Thursday, 29 March 2012

Trade unions and austerity: Athens, March 2012


During a visit to Athens at the start of the week on behalf of the GFTU I took the opportunity to briefly interview Christina Theochari of the Athens Labour Centre. The Centre is a partner in a GFTU project funded by the European Commission on active ageing.

I was keen to get Christina's take on the current position of Greek trade unions and the austerity programme of the government. There is much on-going debate across the European trade union movement around the extent to which labour movements are seen to support austerity measures or not, and Christina's take on the role of Greek trade unions and the economic crisis is not only thought provoking, but a clear illustration of the vital role that unions can play in supporting workers during the economic crisis.

In Solidarity

Friday, 23 March 2012

Labor Notes Conference - May 2012


One of the greatest aspects of my job is having the time and space to look globally at how labour movements act to strengthen and stabilise their work. In this context I have always admired the work of the US-based organisation Labor Notes .

 They have consistently maintained a high-profile in support of rank and file campaigns to organise workers and promote workers' rights.

As their web-sites blurb states, Labor Notes is a media and organizing project that has been the voice of union activists who want to put the movement back in the labor movement since 1979.

Through our magazine, website, books, conferences and workshops, we promote organizing, aggressive strategies to fight concessions, alliances with workers’ centers, and unions that are run by their members.

Labor Notes is also a network of rank-and-file members, local union leaders, and labor activists who know the labor movement is worth fighting for. We encourage connections between workers in different unions, workers centers, communities, industries, and countries to strengthen the movement—from the bottom up.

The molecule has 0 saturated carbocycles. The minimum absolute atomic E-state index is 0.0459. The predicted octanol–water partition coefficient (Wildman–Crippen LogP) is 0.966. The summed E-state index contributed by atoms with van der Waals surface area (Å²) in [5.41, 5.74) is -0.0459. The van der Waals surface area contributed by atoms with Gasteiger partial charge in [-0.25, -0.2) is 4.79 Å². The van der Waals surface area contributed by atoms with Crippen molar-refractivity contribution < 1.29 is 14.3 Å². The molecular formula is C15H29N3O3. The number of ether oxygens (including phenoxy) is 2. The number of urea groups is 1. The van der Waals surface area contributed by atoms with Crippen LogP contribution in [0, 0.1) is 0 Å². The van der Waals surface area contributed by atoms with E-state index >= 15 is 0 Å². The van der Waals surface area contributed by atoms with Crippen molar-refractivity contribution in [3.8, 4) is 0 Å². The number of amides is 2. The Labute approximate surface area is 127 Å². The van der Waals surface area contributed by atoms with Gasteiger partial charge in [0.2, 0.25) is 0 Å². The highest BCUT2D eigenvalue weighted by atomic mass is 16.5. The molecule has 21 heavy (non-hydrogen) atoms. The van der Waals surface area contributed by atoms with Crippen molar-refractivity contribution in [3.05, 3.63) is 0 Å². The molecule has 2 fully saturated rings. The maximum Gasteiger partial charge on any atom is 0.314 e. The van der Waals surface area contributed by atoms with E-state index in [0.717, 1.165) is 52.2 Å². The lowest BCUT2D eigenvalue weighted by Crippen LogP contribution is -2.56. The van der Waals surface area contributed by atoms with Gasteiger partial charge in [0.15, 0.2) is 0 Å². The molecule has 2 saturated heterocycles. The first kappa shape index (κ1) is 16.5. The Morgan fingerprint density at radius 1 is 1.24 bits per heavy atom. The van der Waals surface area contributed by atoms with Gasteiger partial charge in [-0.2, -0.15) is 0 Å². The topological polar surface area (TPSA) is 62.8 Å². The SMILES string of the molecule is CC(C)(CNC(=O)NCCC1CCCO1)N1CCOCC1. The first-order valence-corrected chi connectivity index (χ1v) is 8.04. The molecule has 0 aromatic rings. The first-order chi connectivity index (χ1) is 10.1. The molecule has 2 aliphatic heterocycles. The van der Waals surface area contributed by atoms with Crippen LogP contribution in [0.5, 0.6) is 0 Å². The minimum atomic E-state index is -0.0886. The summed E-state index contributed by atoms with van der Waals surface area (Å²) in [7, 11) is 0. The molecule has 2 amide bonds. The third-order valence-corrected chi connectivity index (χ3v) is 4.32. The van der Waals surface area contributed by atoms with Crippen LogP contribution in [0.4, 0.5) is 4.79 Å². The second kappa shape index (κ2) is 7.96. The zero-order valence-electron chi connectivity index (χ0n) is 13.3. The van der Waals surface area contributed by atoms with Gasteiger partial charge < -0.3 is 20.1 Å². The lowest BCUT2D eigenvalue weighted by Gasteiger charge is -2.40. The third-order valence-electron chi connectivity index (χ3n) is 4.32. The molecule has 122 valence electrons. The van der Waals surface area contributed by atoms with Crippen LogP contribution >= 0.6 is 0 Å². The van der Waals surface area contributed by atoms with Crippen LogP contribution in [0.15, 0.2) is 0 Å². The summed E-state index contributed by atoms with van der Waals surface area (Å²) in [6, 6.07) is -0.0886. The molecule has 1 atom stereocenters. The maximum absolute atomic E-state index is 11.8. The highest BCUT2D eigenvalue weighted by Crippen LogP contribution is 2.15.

That movement is needed because workers are being hit hard by their employers. We have lower real wages, less job security, and smaller, weaker unions than our mothers and fathers did.

The web-site and blog are well worth keeping an eye on to follow grassroots organising campaigns across the US ( 
and and I'd encourage you to consider buying some of their literature. The Troublemakers' Handbook by Jane Slaughter is known and respected internationally, and it is one of the many activities of Labor Notes that has often led me to ask of the UK trade union movement, 'why don't we do this?'. On that vein I am primarily posting this item to promote the forthcoming Labour Notes conference in May.

If I had the spare cash (it is in Chicago) and time I would definitely get myself over there. As usual the range of workshops and speakers is first class in offering a first class opportunity to learn from frontline organisers and of their campaigns.

If anybody does make it I would love to hear back from you. If nothing else though please make the Labor Notes website one of your Favourites, it certainly is one of mine.

In Solidarity


Wednesday, 21 March 2012

Living in the Margins

Government cuts are having a disproportionate impact
on those services geared towards black communities.

I spent a highly productive day today with a group of UNISON shop stewards at the union’s West Midlands Regional Centre focusing on the skills and knowledge needed to handle members’ cases which centre around race discrimination.

Part of the discussion focused on the relative paucity of the employer’s duty to undertake equality impact assessments as an aspect of the public sector equality duty under the Equality Act (2010).

Even the EHRC acknowledges that in the current era of austerity cuts are having a direct impact on equal treatment in the delivery of public sector services and the TUC, amongst many others, have been doing a good job of authoritatively evidencing the specific dire gender-specific impact of the cuts agenda:

Thankfully the way forward for trade unionists, and the millions of people in the UK affected by Coalition policy, is being charted by people like Mark Serwotka who this week rightly announced that the British trade union movement should, in the context of Labour’s disastrous adoption of the Coalition’s cuts agenda, be considered as the de facto government opposition.
At long last a trade union leader in the UK accepts also that the best route to resistance and survival is through alliances with those organisations who find common cause in the context of austerity:

We understand the need to combine different forms of opposition. We have campaigned for tax justice for quite a few years but it was when UK Uncut sat on the floor in Topshop and shouted pay your tax that it became a front page story. You have got to have the alternative, you have got to stand up for people at work and union members, but you also need to embrace more direct methods of getting your case across. And I think that's the way that we see things going forward.
Read the full interview with Serwotka here:

The connection here with the original issue of equality impact assessment and the need for trade unions to reach out to allied organisations is sharply underlined by the on-going media campaign by the Afiya Trust on the impact of cuts on black communities and the services historically established to serve their needs.